US Embassy Syria: Further Reduction in Core Staffing Due to Deteriorating Security Situation

Below is a quick rundown of important dates for the US Embassy in Damascus:

On December 22, 2011: Reduced staffing, possible reduction of consular services:

Travel Warning replaces the Travel Warning dated September 30, 2011, and is updated to reflect reduced staffing at the U.S. Embassy in Damascus and a possible reduction in consular services. U.S. citizens should not travel to Syria due to ongoing violence and civil unrest. The U.S. Department of State urges U.S. citizens currently in Syria to depart immediately while commercial transportation is available. The number of airlines serving Syria has decreased significantly since the summer months, and many of the remaining airlines have reduced their number of flights. U.S. citizens who must remain in Syria should limit nonessential travel within the country. For the time being, the Embassy continues to provide passport services, as well as other emergency services to U.S. citizens. However, staff levels at the Embassy are being further reduced. Visa services for immediate relatives of U.S. citizens may also be affected due to staffing levels. Our ability to assist U.S. citizens in an emergency is extremely limited and may be further constrained by the fluid security situation. 

January 10, 2012: Warden Message

Due to further reductions in U.S. Embassy staff and as a result of the deteriorating security situation, the Consular Section will no longer have hours during which it is open to the public.  Effective immediately, all consular services are by prearranged appointment only.  Please take this opportunity to review our most recent Travel Warning for Syria.  The U.S. Embassy strongly urges U.S. citizens in Syria to depart immediately.  To request an appointment for American Citizens Services, please contact us by email at acsdamascus@state.gov.  We will not always be able to answer your non-emergency phone inquiries during business hours. 

January 11, 2012: Further reduction in staffing

This Travel Warning replaces the Travel Warning dated December 21, 2011, and is being updated to reflect that on January 11, 2012, the Department of State has ordered a further reduction in staffing of the U.S. Embassy in Syria. Due to security concerns in Syria, in October 2011, the embassy was designated an unaccompanied post with restricted staffing.  The Department has decided to further reduce the number of employees present in Damascus, and has ordered a number of employees to depart Syria as soon as possible.  U.S. citizens should avoid all travel to Syria.  The U.S. Department of State urges U.S. citizens currently in Syria to depart immediately while commercial transportation is available.  The number of airlines serving Syria has decreased significantly since the summer months, and many of the remaining airlines have reduced their number of flights.  U.S. citizens who must remain in Syria should limit nonessential travel within the country.  Due to further reductions in U.S. Embassy staff and as a result of the deteriorating security situation, the Consular Section will no longer have hours during which it is open to the public.  Effective immediately, all consular services are by prearranged appointment only.  Our ability to assist U.S. citizens in an emergency is extremely limited and may be further constrained by the fluid security situation.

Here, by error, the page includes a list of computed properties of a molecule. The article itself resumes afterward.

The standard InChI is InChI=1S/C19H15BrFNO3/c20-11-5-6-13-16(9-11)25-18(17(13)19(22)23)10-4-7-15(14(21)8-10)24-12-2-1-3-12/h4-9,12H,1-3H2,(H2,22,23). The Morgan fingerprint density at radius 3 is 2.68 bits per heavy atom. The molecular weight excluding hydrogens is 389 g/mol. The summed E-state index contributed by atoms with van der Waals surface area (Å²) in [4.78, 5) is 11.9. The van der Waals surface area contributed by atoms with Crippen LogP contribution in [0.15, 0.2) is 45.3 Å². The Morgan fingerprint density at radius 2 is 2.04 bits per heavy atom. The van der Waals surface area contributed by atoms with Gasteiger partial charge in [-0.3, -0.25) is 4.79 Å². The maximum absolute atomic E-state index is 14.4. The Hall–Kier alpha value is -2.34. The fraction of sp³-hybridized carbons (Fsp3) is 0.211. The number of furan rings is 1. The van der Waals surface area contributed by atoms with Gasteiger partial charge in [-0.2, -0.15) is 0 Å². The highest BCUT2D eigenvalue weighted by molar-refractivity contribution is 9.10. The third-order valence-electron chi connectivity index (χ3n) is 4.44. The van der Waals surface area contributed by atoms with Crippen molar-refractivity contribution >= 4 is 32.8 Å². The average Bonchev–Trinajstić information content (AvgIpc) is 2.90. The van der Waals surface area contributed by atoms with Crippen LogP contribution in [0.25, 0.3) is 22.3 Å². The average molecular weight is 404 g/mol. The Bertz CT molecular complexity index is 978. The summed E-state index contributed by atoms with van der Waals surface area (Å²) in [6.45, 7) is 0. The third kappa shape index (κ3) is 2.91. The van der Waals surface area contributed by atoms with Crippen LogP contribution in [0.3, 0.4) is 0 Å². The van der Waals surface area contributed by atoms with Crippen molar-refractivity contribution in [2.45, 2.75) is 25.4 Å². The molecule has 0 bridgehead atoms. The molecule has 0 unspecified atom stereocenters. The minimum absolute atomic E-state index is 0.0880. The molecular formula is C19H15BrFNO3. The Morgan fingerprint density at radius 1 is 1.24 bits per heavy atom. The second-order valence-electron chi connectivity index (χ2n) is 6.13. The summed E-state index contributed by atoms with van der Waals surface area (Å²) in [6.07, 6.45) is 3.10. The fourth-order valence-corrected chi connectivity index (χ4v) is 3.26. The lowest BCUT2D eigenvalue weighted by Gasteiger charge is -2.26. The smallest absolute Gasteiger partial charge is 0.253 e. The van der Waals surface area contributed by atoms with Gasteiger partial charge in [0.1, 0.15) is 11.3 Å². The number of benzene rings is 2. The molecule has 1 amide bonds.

Read in full here.

“We will triumph over this conspiracy,” Bashar al-Assad told a cheering, clapping and flag-waving throng. President Assad blaming “foreign hands” sounds more and more like the Gaddafi during one of the late dictator’s pretend rallies in Tripoli.

In the meantime, Ambassador Ford is not pulling any punches on the embassy’s Facebook page responding to one commenter, Can
the Syrian government oppress a large part of the population that
demands dignity and respect of basic human rights or is its violence
making things even worse?
“; telling another,
We’ve
let you post on our Embassy Facebook page, and we welcome serious
debate. You can lecture me and the embassy FB page about freedom of
speech the day the Syrian government that you so strongly support allows
criticism of the Syrian government’s security policies to be aired on
Ikhbariya Souriya or Addounia or Qanat Souriya.”

Ambassador Ford, of course, is accredited to the Government of Syria and
not the people of Syria. So while the Assad Government is in power,
Ambassador Ford is a guest of that government; the same government who
has the power to kick him out of the  country when it no longer see his presence in the country as useful.

I don’t know how many core staffers are left at the embassy in Damascus.
Its key officers list updated on December 13, 2011 includes Ambassador
Ford with a few other officers plus the DCM pulling double duty as
Acting Public Affairs Officer. I am confident that Ambassador Ford and his officers would not be left there if the embassy does not have sufficient security at the compound.  That said, sufficient security is useless without a strong assurance of protection by the host country.  That is, that the Government of Syria takes seriously its responsibility to protect our diplomatic mission, and not at a slug’s response rate.